Lchashen

Lchashen, which used to be called Ordaklu until 1946, is a large village in Gegharkunik Province of Armenia. The settlement dates back to the 3rd millennium BC. A 13th-century church, an Iron Age Urartian fortress, and a Bronze Age cemetery can be explored here. It lies on the northern slope of the Geghama Mountains and has a high position in comparison with the surroundings. It will take you about 1.5 hours to reach this village from the capital city, Yerevan. In the eastern part of the village, the settlement of Lchashen is located, which is one of the most important monuments not only in Armenia but also in the territory of the former Soviet Union.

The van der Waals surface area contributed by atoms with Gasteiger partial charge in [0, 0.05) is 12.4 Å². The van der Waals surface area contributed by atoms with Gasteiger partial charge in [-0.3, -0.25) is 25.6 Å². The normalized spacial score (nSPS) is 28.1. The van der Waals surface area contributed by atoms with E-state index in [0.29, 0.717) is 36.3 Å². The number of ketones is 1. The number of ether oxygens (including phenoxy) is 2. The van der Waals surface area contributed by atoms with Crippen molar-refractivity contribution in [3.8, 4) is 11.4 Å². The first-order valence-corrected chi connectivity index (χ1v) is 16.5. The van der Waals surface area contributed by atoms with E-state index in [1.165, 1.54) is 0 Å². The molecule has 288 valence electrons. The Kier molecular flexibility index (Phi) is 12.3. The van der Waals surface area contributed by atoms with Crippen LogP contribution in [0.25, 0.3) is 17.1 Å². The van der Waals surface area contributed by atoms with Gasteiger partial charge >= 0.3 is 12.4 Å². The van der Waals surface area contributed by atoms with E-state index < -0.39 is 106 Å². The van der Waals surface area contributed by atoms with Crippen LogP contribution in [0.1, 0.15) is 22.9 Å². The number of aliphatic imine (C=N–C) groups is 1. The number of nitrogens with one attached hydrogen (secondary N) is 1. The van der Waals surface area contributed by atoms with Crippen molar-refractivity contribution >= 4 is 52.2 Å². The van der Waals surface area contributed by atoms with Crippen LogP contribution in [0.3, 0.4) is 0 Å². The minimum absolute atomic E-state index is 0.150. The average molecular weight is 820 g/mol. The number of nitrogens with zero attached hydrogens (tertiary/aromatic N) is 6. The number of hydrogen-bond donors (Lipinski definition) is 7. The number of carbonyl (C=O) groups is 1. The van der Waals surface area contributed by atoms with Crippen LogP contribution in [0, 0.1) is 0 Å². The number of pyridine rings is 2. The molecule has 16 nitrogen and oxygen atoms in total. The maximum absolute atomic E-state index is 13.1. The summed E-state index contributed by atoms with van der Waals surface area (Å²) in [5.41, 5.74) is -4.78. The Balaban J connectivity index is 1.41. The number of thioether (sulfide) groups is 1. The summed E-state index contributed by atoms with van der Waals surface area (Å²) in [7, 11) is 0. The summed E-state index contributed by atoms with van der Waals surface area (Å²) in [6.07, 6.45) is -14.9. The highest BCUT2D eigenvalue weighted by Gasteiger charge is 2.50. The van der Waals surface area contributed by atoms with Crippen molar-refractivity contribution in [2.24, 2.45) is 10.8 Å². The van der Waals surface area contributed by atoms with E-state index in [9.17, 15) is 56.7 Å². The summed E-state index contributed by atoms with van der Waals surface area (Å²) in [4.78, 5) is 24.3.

The ancient necropolis was discovered in the 1950s when the water level of Lake Sevan reduced. At the southern end of the necropolis, the Cyclopean Fortress Lchashen together with the remains of the ancient city are perched on the hill. It would simply be impossible to draw any conclusions from the inhabitants of Lchaschen without studying the things found on the site during the excavations. According to these studies, the settlement of Lchashen emerged at the end of the 4th millennium BC and in the middle of the 3rd millennium BC, it was converted into a fortress. Excavations on the site showed that the ancient settlement of Lchashen had straight roads where the apartments with round and square bases on two sides were built. As the results show, the inhabitants of Lchashen were engaged in agriculture, livestock farming, wood processing, metallurgy, pottery and so on. The necropolis of the settlement includes 800 tombs. The burial ceremony in Lchashen was truly unique. It is explained by the fact that skeletons of horses and bulls tied to carts, were found in the tombs. Apart from that, rather precious objects were discovered next to the deceased. Such a funeral ceremony was undoubtedly carried out for a famous and rich person. The rich and famous people were probably always buried in carts and in such a position as if they were travelling to the afterlife. Both two-wheeled and four-wheeled carts were uncovered in this area. The objects were mainly made of oaks and elms and were decorated with inscriptions. These carts are also known as one of the best-preserved carts in the world. The burial of horses together with the dead is an important finding, which explains the level of development of horse breeding in Armenia and specifies their domestication issues. In addition to the two-wheeled and four-wheeled cart and chariot, other valuable finds were also discovered in Lchashen. Among them were the bronze statuettes of the bulls, the gold-made frog and 25 other golden objects that belong to the middle of the 2nd millennium BC. In all likelihood, the gold was taken from the nearby Zod gold mine. The colourful and decorated potteries of Lchashen, which replaced simple and black pottery, are also of interest. The wooden finds including spoons, ladles, cups, pails, and tables are enough to draw conclusions about the daily routine of Lchashen. An important find was the inscription of the great Urartian king Argishti I. The inscription mentions that Argishti I occupied the city of Ishtikuni. According to most researchers, Ishtikuni and Lchashen were the same cities. Today, the artefacts found from Lchashen Settlement can be unfolded in the History Museum of Armenia and in the Hermitage in Saint Petersburg. The old village is located at the shores of Lake Sevan and it is 10 minutes away from the Sevan Peninsula.